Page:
The Maltese have taken their food, parishes, band clubs, customs, devotions and confraternities to each and every country they settled in.
At a press conference held by the Emigrants' Commission on the 150th anniversary since the Konfraternità tal-Madonna tal-Karmnu was set up by the Maltese community in Egypt, Fr Lawrence Attard, a historian well-versed in emigrants' history, said many today think migration from Malta only started after World War II.
"This is a mistaken perception as emigration started when Malta became a British colony and therefore goes back to the beginning of the 19th century," he explained.
When Malta became a British naval base, in fact, many Maltese were encouraged, or even "forced", to leave and the most logical thing to do was to settle in another British colony in the Mediterranean basin, a vast stretch of land which European rulers had shared after the fall of the Ottoman empire.
"In June of 1882, about 8,000 Maltese people who had settled in Egypt fled back to Malta when the British besieged Alexandria. This was a clear sign of Maltese settlers in North Africa," Fr Attard said.
More Maltese set sail for Egypt in 1859 when the Suez Canal started being excavated. "The Maltese were among thousands of Europeans and Easterners who sought work in Egypt since the country was offering a lot of work opportunities".
From Alexandria, the Maltese also moved to Cairo, Suez, Rosetta and Port Said. Fr Attard said those who were educated enough used to work at the British embassies. Some Maltese people were known to speak up to five languages.
Maltese skilled labourers and merchants also worked in the shipping business.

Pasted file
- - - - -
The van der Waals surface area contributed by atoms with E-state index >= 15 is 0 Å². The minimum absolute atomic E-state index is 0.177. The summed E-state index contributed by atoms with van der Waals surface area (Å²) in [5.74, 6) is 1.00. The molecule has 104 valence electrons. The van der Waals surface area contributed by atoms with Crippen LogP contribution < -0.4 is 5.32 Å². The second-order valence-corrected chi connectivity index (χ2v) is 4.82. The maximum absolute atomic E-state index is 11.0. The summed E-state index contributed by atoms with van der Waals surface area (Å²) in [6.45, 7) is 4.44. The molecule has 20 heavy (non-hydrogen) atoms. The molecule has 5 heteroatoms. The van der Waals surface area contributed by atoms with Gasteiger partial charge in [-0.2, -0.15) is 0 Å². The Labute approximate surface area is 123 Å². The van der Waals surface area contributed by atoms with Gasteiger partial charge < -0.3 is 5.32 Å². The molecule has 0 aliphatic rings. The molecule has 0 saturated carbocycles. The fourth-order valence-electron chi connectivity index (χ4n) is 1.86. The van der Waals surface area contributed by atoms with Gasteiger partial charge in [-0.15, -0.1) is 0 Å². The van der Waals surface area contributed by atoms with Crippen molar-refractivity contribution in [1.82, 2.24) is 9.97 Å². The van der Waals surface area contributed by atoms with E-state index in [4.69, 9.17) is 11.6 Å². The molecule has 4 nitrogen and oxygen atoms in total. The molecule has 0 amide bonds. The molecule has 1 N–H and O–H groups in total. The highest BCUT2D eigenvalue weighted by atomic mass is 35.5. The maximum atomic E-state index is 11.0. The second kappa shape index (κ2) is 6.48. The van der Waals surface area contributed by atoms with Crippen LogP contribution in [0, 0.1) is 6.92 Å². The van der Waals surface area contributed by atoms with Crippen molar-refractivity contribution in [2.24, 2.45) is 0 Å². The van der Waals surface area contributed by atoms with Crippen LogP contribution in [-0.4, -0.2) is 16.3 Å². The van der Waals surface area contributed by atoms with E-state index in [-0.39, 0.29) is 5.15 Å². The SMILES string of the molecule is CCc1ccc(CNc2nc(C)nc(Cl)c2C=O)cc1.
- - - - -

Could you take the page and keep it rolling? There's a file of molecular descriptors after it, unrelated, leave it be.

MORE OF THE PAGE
"What is remarkable is that the Maltese community kept its own traditions and identity and the majority never became Egyptians as such," Fr Attard said.
Exhibited at the Emigrants Commission are old photographs and documents such as British passports, which gave the Maltese migrants a rather important stature among British rulers at the time.
Other documents include copies of publications of the Maltese community, such as L-Istandard tal-Maltin, and other periodicals including Melita and Il-Qari Malti. In 1937, the Cairo community started issuing the Bulletin of the Maltese Community in Cairo, which was later renamed Il-Habbar Malti fl-Egittu.
Fr Gorg Aquilina, who researched registers and documents found in churches in Egypt, said the Maltese who settled in Egypt in the 1800s, who were Christian in their majority, found themselves in a country where the Franciscan Order had already set up missions. At a time when Islam and Christianity could co-exist, churches had already been built and European traditions had started infiltrating.
The first Maltese names registered at the convent of St Catherine of Alexandria date back to the end of the 18th century. The registers show that a good number of immigrants came from Italy and Malta.
Historical records show that the Maltese were among the main benefactors financing the extension of existing churches and new churches built at the time. At the same time, the Maltese community set up charities, band clubs and confraternities. The most popular confraternities were the Konfraternità tal-Karmnu, set up in 1854, the confraternity of the Holy Rosary and the confraternity of souls.
In 1944, the Maltese community set up the Malta Relief Fund to assist their native country recover from the devastating effects of the war and sent over some £60,000.
In 1926, the Maltese community numbered 20,000. With the rise of Arab nationalism following the gradual downfall of the European empires and great turmoil in the region, the Egyptian government expelled all foreigners from the country in the 1950s.
Most Maltese settlers did not return to Malta but moved to Britain, Australia, America and South Africa.
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